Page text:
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By Alekhya Manne – Associate Analyst, Shania Sarabhai – Research Associate

From potential shortages of generic drugs to a brand new COVID-19 pipeline, this pandemic is undoubtedly impacting pharmacy benefits. Payers are constantly trying to salvage the financial impact of the COVID-19 pandemic on drug access by leveraging formulary exclusion to achieve deep discounts and provide medication access. Express Scripts, CVS Caremark and OptumRx, which dominate the PBM market, have excluded dozens of new drugs from their largest formularies for 2021.

Express Scripts

Express Scripts added 70 new drug exclusions under its National Preferred Formulary bringing their total excluded drugs to 422 out of 3,977. About 14 specialty drugs have been ruled out and 11 drugs are demoted from preferred to non-preferred status.

Diabetes, a major driver for healthcare spending, sees decreased utilization of its type 2 diabetes drugs. Januvia and its combination products will be the only DPP4 inhibitor drugs to be covered resulting in the exclusion of Tradjenta.

The PBM also made notable exclusions in specialty categories such as autoimmune disorders, oncology and lipid-lowering therapies.

Under the oncology category, Express Scripts excluded AstraZeneca’s BTK inhibitor Calquence and replaced it with AbbVie and Johnson & Johnson’s rival drug Imbruvica. The PBM further incorporated lower-cost generics as preferred agents for 53 of the 70 drug exclusions swapping biosimilars for cancer drugs such as Fulphila and Ziextenzo, with Neulasta.

Express Scripts excluded Novartis’ psoriasis drug Cosentyx, which previously enjoyed Tier 2 placement and swapped it with Eli Lilly’s rival Taltz, which was on the PBMs exclusion list in 2020.

Amgen’s Repatha replaced Regeneron and Sanofi’s anti-cholesterol drug Praluent. Notably, CVS prefers Praluent and removed Repatha from its formulary. Express Script’s opposite decision indicates that both players are now going single-source, resulting in a significant drop in price point for PCSK9 inhibitors to $3,000 from $14,000 a year.

CVS Caremark

CVS Caremark excluded 57 drugs from its standard formulary in 2021 compared to 100 drugs in 2020. The PBM states that only 0.4 percent of members will experience any changes in 2021.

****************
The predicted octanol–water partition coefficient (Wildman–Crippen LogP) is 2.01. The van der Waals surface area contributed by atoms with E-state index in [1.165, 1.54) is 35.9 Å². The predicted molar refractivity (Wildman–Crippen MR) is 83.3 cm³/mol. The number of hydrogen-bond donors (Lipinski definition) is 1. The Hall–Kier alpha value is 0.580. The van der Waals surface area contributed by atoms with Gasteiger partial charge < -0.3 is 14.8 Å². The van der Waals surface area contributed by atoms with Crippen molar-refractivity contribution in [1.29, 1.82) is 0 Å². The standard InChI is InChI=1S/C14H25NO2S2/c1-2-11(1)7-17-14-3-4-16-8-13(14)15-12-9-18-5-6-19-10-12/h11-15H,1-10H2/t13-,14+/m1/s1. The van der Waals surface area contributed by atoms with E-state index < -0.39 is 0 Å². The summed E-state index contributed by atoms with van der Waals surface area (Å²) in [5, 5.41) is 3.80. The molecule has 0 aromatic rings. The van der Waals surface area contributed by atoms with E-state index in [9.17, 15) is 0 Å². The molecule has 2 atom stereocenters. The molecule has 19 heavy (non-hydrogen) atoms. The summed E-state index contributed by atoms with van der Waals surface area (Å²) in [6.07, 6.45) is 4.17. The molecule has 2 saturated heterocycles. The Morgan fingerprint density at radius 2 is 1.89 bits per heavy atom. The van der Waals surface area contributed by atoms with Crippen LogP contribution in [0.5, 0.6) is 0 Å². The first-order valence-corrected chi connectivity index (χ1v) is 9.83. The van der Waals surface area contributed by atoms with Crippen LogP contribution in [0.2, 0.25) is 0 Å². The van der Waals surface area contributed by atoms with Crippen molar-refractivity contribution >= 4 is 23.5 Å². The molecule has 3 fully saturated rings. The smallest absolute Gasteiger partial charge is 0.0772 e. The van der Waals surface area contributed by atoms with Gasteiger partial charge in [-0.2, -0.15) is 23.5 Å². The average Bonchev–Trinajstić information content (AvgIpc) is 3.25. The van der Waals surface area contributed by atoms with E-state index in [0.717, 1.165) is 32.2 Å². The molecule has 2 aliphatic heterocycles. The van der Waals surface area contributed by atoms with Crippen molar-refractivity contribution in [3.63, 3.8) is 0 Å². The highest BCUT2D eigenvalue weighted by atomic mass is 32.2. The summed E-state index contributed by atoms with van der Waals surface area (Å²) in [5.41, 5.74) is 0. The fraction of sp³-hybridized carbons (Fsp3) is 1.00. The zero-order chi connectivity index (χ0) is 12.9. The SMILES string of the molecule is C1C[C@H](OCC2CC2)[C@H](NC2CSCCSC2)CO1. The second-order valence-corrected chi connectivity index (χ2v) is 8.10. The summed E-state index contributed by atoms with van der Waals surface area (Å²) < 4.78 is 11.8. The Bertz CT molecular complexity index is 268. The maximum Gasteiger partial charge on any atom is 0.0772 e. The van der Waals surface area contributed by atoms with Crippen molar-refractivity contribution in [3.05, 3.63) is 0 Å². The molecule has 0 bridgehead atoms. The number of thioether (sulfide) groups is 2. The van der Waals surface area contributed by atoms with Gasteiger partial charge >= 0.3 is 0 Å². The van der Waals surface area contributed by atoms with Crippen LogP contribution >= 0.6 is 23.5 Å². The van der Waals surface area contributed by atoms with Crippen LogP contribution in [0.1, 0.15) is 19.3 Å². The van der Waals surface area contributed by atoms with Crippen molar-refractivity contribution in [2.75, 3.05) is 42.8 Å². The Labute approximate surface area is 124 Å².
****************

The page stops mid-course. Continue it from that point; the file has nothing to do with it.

CVS also excluded drugs from new categories such as acromegaly, oncology, gastrointestinal, ophthalmic, Parkinson’s disease, cardiovascular and so on.

For oncology, CVS Caremark excluded Bortezomib and Kyprolis instead preferring Ninlaro and Velcade. It also excluded, Neulasta but will provide coverage for its biosimilar, Ziextenzo.

Sandostatin LAR Depot, Signifor LAR, and Somavert are excluded while Somatuline Depot was given the preferred status for acromegaly. Out of the three drugs CVS Caremark excluded for 2021, Somavert enjoyed a favorable Tier 2 status for 2020.

On the other hand, CVS added back six drugs into its formulary in drug classes such as anticonvulsants, diabetes, growth hormones, ophthalmic and osteoarthritis. Anticonvulsant drug, Lamictal and growth hormone drug, Norditropin previously not covered in 2020 are now back on the formulary.

The PBM’s diabetes test strips category changes are expected to save more than 10 percent in 2021. It excluded ACCU-CHEK products which previously enjoyed a favorable Tier 2 placement and newly added Onetouch products with a preferred status.

Implications:

The number of drugs excluded by the top PBMs have increased when compared to previous years. This can raise a concern for medication accessibility and adherence in patients with chronic conditions as such categories are most frequently targeted. For instance, these PBMs have done some notable exclusions in specialty categories, including oncology. With an increase in biosimilars in the market, PBMs substituting brands with biosimilars can drive savings. Express Scripts swapping Cosentyx (psoriasis) marks a first case of annual switching for better pricing in the antibody market. This suggests that the prices in the immunology market, especially on dermatology side, will continue to be under pressure. As COVID-19 has shaken up the healthcare industry, it will be difficult to predict how formulary exclusion will impact drug accessibility as additions and deletions from the formulary may be needed on a more frequent basis in case of drug shortage.

*As per DRG Data